This often comes up when people talk about earthquake activity along the Pacific coast of the United States. Seismologists have predicted that a massive scale (8.0 or higher on the Richter scale) earthquake will shake the region sometime within the next 30 years or so. This is the so-called "Big One" that makes many Californians understandably nervous and inspires a variety of apocalyptic disaster speculations.

But while the Big One would definitely wreak mass destruction, it would not sink part of California into the ocean, nor would it break the state off from the rest of the country. The idea comes from a misunderstanding of the seismic forces that cause earthquakes in the region.

Powerful earthquakes occur frequently along the west coast of the United States because the region is near a boundary between two tectonic plates. If you've read How Earthquakes Work, then you know that the earth's surface is made up of large, rigid plates that slowly drift over the mantle layer below. At the boundaries between plates, a number of things can happen. The Pacific plate and the North American plate simply grind against each other -- one creeps slowly northwest and one creeps southeast.

This boundary forms a fault line that extends under the ocean and on land along the west coast of the United States. The San Andreas fault in California is the piece that's on land. Smaller faults form in the crust material near the boundary line due to the forces of the plates pushing on each other.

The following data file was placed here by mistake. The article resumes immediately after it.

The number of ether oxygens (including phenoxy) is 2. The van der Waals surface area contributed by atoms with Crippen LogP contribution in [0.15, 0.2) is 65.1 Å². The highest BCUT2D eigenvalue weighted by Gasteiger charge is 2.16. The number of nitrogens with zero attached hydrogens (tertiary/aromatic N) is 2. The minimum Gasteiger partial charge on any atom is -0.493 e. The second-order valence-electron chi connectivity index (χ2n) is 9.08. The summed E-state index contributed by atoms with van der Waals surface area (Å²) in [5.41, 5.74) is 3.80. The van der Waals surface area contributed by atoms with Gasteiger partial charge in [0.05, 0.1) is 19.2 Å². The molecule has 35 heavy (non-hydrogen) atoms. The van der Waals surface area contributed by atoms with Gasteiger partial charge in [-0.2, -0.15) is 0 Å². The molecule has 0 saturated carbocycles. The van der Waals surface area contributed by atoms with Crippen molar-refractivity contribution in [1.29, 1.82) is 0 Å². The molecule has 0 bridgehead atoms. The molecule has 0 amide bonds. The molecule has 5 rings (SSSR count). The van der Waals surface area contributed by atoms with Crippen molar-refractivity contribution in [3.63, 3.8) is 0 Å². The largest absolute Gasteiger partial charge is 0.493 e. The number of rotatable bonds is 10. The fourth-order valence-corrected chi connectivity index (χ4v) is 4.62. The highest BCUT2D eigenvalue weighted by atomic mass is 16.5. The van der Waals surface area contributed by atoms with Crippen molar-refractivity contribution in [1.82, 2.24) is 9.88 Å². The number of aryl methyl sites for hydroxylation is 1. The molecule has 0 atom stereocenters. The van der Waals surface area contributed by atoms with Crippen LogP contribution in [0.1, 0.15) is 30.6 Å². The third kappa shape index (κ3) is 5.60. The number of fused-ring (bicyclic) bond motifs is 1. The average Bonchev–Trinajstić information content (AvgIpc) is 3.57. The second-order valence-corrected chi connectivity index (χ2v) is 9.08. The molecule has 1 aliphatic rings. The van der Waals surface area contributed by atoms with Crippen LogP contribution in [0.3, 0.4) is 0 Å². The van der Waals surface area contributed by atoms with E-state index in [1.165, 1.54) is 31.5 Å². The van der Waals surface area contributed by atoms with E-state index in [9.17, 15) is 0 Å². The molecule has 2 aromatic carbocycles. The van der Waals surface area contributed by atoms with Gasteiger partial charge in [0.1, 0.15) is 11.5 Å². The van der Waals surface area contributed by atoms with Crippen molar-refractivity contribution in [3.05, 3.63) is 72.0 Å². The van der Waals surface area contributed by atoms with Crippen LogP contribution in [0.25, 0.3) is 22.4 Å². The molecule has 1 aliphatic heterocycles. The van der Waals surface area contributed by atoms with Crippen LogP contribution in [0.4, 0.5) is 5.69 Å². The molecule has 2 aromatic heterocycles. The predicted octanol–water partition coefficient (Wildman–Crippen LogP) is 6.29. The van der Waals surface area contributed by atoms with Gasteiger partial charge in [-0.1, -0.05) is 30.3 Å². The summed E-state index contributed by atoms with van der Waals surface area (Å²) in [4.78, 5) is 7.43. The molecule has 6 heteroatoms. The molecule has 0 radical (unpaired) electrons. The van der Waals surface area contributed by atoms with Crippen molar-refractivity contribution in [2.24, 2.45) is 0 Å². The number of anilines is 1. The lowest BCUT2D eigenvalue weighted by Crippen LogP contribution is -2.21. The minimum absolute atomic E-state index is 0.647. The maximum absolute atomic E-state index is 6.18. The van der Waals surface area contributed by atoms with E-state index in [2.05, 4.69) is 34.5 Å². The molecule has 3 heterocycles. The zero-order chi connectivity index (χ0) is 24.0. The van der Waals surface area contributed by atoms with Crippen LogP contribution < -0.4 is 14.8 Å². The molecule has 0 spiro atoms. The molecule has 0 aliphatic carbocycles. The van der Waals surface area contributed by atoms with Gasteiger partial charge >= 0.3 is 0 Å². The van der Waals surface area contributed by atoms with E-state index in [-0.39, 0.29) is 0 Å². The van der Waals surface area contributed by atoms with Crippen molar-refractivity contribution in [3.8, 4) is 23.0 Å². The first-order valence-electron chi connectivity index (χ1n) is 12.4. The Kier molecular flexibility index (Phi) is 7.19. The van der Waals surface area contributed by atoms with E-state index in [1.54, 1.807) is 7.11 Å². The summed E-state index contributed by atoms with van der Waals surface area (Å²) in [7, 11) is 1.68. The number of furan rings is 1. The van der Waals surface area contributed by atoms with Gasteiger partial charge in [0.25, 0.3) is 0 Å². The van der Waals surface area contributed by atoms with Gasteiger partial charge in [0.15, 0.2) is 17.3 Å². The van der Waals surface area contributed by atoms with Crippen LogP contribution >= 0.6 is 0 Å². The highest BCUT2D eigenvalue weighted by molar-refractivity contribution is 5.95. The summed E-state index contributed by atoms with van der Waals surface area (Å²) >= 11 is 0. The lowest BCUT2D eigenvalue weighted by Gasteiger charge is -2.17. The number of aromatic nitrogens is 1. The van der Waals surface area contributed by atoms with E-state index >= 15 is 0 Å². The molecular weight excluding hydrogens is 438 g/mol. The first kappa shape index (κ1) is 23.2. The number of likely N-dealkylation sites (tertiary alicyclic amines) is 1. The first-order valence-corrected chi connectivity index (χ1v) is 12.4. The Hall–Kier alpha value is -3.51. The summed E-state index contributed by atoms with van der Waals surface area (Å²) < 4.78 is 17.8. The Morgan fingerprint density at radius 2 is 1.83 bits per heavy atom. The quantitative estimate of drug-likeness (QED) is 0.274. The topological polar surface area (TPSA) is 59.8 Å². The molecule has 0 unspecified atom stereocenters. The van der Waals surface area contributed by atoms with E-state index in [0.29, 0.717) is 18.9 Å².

Friction builds up along faults because the two sides are pushed very tightly together. If the force of friction exceeds the forces moving the earth, the two sides will become "locked," so they stop creeping. When this happens, tension builds up along the fault line until the force of movement is great enough to overcome the force of friction. Then the pieces of earth suddenly "snap" into place, releasing a large amount of energy that causes earthquakes in the earth's crust.

Many scientists estimate that there is enough tension built up along some locked California faults, that when they do finally slip, the earthquake will be extremely powerful. The Hayward Fault particularly concerns these scientists because it runs under heavily populated areas in and around Los Angeles.

The notion that part of California will break off was likely inspired by the San Andreas fault. After all, since the fault goes right through California, one part of the state is on the Pacific plate and one is on the North American plate. If those plates are moving in different directions, it make sense that the two pieces of California will move in different directions too.

And this is indeed the case. But, even in a massive shift along the fault, the plates travel an incredibly short distance -- a matter of feet in the most extreme shifts. The tension cannot build up to the point that one entire mass of land will shift many miles in relation to another one, so you will not see any sizable piece of land breaking away from another. Instead, the pieces of land will move away from each other very slowly, taking millions of years to make large scale changes. One end of California may slowly drift so that it is eventually under water, but this can hardly be construed as "sinking into the ocean."